Contacted for a response to Hui’s allegations, an HSBC spokeswoman referred the Guardian to the police statement. Earlier on Monday, a spokesman for the company had told other media the bank would not comment on individual cases but that the circumstances had been “misrepresented”.

“When banks are made aware of negative news in the market, they will enhance due diligence on the relevant accounts as part of their responsibility,” an HSBC spokeswoman told Reuters. “We have to abide by the laws of the jurisdiction in which we operate.”

Hui called on HSBC to clarify its comments about misrepresentation, saying his family had made complaints and kept records of dealings with the bank. “Under the national security law, how much are the banks and the business sector willing to sacrifice for the service of the regime?” he asked.

Hui earlier said the asset freezings reflected what banks could do “as a result of political pressure”, and this affected the credibility of Hong Kong as an international banking and finance hub. On Monday, the finance secretary, Paul Chan, rejected the assertion, saying Hong Kong remained “robust”. The Hang Sen index dropped more than 2%at Monday’s opening.

Johnny Patterson, the policy director at UK-based Hong Kong Watch, said the freezing of Hui’s accounts was “utterly unacceptable” and he accused HSBC of bowing to Beijing’s strategy of economic coercion.

“It forms part of the Chinese communist party’s alarming strategy to eradicate dissent in Hong Kong using every lever available from asset freezes to trumped up lawsuits. The British government should seriously consider applying sanctions in response.”

Hui is among the dozens of pro-democracy legislators who resigned en masse last month in response to the Beijing-led disqualification of four colleagues. He was facing multiple charges related to the pro-democracy protests and incidents during parliamentary debates. He was on bail when he left Hong Kong and had been granted permission to leave for Denmark.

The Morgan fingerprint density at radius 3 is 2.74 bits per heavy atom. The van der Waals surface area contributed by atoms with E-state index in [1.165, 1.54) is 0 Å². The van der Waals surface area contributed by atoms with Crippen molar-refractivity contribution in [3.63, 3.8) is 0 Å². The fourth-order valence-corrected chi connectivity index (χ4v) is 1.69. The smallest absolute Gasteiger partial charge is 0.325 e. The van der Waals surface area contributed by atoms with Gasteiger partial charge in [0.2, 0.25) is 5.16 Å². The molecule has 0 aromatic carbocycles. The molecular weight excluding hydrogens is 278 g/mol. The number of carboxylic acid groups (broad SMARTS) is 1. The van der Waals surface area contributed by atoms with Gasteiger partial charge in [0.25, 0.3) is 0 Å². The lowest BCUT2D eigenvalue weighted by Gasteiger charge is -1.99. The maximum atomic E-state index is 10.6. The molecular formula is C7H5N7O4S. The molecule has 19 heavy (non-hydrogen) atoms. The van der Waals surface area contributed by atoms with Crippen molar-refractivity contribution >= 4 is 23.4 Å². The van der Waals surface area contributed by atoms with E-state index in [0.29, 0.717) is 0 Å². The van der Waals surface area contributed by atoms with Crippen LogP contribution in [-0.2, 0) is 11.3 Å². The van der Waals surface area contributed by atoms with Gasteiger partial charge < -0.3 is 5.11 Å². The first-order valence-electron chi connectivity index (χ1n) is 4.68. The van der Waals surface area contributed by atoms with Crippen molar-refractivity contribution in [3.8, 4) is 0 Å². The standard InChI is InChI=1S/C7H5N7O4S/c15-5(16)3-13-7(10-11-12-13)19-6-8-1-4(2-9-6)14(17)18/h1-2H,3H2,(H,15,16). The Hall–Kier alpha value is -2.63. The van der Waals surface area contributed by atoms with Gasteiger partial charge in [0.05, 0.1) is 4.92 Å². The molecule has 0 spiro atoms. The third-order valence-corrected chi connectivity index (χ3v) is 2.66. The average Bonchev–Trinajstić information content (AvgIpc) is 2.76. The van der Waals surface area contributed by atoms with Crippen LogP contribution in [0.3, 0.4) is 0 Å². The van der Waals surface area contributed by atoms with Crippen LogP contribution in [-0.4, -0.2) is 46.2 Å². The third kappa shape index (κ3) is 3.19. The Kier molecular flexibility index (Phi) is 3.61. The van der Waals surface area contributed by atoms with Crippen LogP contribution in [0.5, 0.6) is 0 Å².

Police commissioner Chris Tang Ping-keung accused Hui of “lacking a conscience” and fleeing after “inciting” protesters who might now face jail terms for rioting.

On Monday, local media reported that at least eight people had been arrested by the police’s national security unit over a peaceful demonstration held at CUHK late last month. Students had protested the university’s decision to move graduation ceremonies – which have often been used as protest platforms – online. Attendees wore masks and held signs bearing slogans including “Liberate Hong Kong: revolution of our time”, and “this revolution was ultimately won by no one, but please stay with us to witness it”.

On Monday afternoon, police said the individuals were arrested for unlawful assembly, and three for the national security offence of inciting secession. Senior superintendent Steve Li said the slogans and flags raised “national security concerns”.

Police had been called to the protest by university management.